GMP launches Wigan's Christmas Drink Drive campaignPublished 12/03/2012 03:33:37 PM
Greater Manchester Police launched its Wigan Christmas Drink Drive campaign on Saturday by staging a collision between two vehicles to highlight the consequences of drink driving.
The event took place outside the Grand Arcade on Standishgate in Wigan town centre, and saw casualties played by actors from Wigan and Leigh College cut free from the wreckage by fire crews.
The demonstration showed how emergency services work together to free victims and get them to hospital as quickly as possible, and each stage of the rescue was accompanied by a live commentary from fire officers.
Throughout December, Operation Advent will see police targeting drink drivers by carrying out breath tests at check points across the borough, and educating motorists on the dangers* of drink driving and the penalties for doing so.
Figures for December 2011 show that across Greater Manchester police conducted nearly 12,000 breath tests which resulted in 413 arrests. Of these, 78 involved collisions where the driver was found to be over the limit, and a further 34 people were arrested following field impairment tests.
In terms of overall road casualties across Greater Manchester in December last year, 595 people were injured, 49 seriously injured and eight lost their lives.
Inspector John Armfield, GMP’s lead on drink driving, said: “We want everyone to enjoy themselves this Christmas, but we also want people to act responsibly and be safe.
“If you are having a drink, do not drive, and make alternative arrangements to get home, as that way you won't ruin anyone's Christmas. Words cannot describe the enormous impact on bereaved families who lose loved ones through drink or drug driving, and we will continue to do all we can to bring down the number of casualties.”
GMFRS’s Borough Manager for Wigan, Steve Sheridan, said: “We want to keep people safe this festive season so Greater Manchester Fire and Rescue Service is working with our 999 partners to deter people from drink or drug driving.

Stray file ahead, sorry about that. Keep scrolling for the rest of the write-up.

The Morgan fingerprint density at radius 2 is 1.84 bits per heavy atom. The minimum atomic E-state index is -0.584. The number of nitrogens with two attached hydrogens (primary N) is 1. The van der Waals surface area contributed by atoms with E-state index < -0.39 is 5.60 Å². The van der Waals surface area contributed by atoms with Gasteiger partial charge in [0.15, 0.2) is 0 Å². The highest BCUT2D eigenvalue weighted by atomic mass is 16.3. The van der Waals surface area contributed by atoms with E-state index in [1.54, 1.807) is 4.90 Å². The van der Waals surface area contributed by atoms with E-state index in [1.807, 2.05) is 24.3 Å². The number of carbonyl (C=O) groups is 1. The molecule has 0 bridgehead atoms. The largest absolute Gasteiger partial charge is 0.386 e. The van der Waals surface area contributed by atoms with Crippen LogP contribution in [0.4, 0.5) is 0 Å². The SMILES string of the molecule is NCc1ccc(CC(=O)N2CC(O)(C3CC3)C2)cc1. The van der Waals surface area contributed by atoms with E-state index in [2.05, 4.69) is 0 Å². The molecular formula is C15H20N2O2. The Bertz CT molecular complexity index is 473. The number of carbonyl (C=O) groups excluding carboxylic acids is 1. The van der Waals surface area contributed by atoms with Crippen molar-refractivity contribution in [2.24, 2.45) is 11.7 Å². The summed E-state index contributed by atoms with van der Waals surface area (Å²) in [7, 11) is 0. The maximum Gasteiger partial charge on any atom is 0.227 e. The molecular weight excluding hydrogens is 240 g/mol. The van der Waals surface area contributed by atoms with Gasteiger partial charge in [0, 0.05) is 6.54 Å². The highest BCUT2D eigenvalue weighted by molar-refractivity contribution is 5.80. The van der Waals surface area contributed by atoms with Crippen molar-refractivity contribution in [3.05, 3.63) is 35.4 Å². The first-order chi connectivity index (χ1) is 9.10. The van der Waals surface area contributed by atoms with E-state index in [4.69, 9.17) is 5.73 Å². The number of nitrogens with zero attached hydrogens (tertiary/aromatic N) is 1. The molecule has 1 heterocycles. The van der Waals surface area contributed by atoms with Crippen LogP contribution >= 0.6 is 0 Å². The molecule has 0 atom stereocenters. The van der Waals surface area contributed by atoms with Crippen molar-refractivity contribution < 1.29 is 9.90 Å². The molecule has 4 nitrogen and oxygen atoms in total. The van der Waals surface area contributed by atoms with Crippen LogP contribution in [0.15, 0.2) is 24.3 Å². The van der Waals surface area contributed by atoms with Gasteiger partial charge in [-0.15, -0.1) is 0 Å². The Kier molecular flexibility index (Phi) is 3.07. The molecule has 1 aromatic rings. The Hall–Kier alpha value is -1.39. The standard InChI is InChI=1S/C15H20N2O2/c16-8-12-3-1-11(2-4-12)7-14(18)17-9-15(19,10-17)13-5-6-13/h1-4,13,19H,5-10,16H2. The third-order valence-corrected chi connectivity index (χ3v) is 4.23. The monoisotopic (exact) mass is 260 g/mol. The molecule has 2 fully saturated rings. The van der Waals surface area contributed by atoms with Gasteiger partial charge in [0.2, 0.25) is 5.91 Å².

“Firefighters are called to many road traffic collisions and the emergency services are busy enough over Christmas, so we want drivers in Wigan to know that it’s just not worth the risk.
“Not only could you lose your licence but you could be involved in a more tragic incident where you could kill or seriously injure yourself or someone else, which would have a huge impact on family life at Christmas, so please think before you put your keys in the ignition.”
Wigan Council is also appealing to motorists not to drink and drive over the Christmas period.
"The council takes its responsibilities for road safety very seriously,” says cabinet lead for the environment Cllr Kevin Anderson.
“Colleagues in the blue light services will be staging a vehicle crash simulation in the centre of town. College students will play the parts of drink drivers and they will be cut from wrecked cars in real time as people look on. It’s dramatic, but I hope it brings home the effects of drink driving to everyone watching.”
Cllr Anderson adds that everyone – pedestrians and drivers alike – can ensure they avoid being involved in accidents. “Be safe and be seen,” he adds. “Dark coats on dark nights aren’t always the best choice – and hoods are great to keep warm, but may restrict visibility and impair your hearing. Together, making sensible choices, we can keep the accident rate down and all have a safe Christmas.”
Police are reminding motorists that:
• Any amount of alcohol affects your ability to drive
• There is no fool-proof way of drinking and staying under the limit
• The amount and type of alcoholic drink and your weight, sex, age and metabolism will all play their part
• Sobering up tricks do not work
• If you have been out drinking the night before you may still be over the limit the next day
If you're convicted of drink driving:
• You'll have a criminal record
• You won't be allowed to drive for at least a year
• You could lose your job
• You will have higher insurance costs
• Your driving licence will be endorsed for 11 years